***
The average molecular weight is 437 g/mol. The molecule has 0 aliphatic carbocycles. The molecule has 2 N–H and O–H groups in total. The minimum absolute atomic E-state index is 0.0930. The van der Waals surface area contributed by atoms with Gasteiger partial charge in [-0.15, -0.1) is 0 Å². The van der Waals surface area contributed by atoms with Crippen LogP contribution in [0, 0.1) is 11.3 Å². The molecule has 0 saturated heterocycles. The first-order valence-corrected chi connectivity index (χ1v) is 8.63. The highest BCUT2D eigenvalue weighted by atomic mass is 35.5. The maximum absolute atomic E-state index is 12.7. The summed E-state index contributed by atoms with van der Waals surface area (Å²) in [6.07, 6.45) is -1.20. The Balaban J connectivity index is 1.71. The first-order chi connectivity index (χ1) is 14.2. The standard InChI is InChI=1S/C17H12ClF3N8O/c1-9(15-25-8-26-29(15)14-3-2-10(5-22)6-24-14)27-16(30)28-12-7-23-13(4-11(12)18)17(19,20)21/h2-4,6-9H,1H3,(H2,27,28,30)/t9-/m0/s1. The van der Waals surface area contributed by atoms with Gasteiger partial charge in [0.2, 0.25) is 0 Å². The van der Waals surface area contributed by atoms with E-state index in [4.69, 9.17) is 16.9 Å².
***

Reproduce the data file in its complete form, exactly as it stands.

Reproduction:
The average molecular weight is 437 g/mol. The molecule has 0 aliphatic carbocycles. The molecule has 2 N–H and O–H groups in total. The minimum absolute atomic E-state index is 0.0930. The van der Waals surface area contributed by atoms with Gasteiger partial charge in [-0.15, -0.1) is 0 Å². The van der Waals surface area contributed by atoms with Crippen LogP contribution in [0, 0.1) is 11.3 Å². The molecule has 0 saturated heterocycles. The first-order valence-corrected chi connectivity index (χ1v) is 8.63. The highest BCUT2D eigenvalue weighted by atomic mass is 35.5. The maximum absolute atomic E-state index is 12.7. The summed E-state index contributed by atoms with van der Waals surface area (Å²) in [6.07, 6.45) is -1.20. The Balaban J connectivity index is 1.71. The first-order chi connectivity index (χ1) is 14.2. The standard InChI is InChI=1S/C17H12ClF3N8O/c1-9(15-25-8-26-29(15)14-3-2-10(5-22)6-24-14)27-16(30)28-12-7-23-13(4-11(12)18)17(19,20)21/h2-4,6-9H,1H3,(H2,27,28,30)/t9-/m0/s1. The van der Waals surface area contributed by atoms with Gasteiger partial charge in [0.2, 0.25) is 0 Å². The van der Waals surface area contributed by atoms with E-state index in [4.69, 9.17) is 16.9 Å².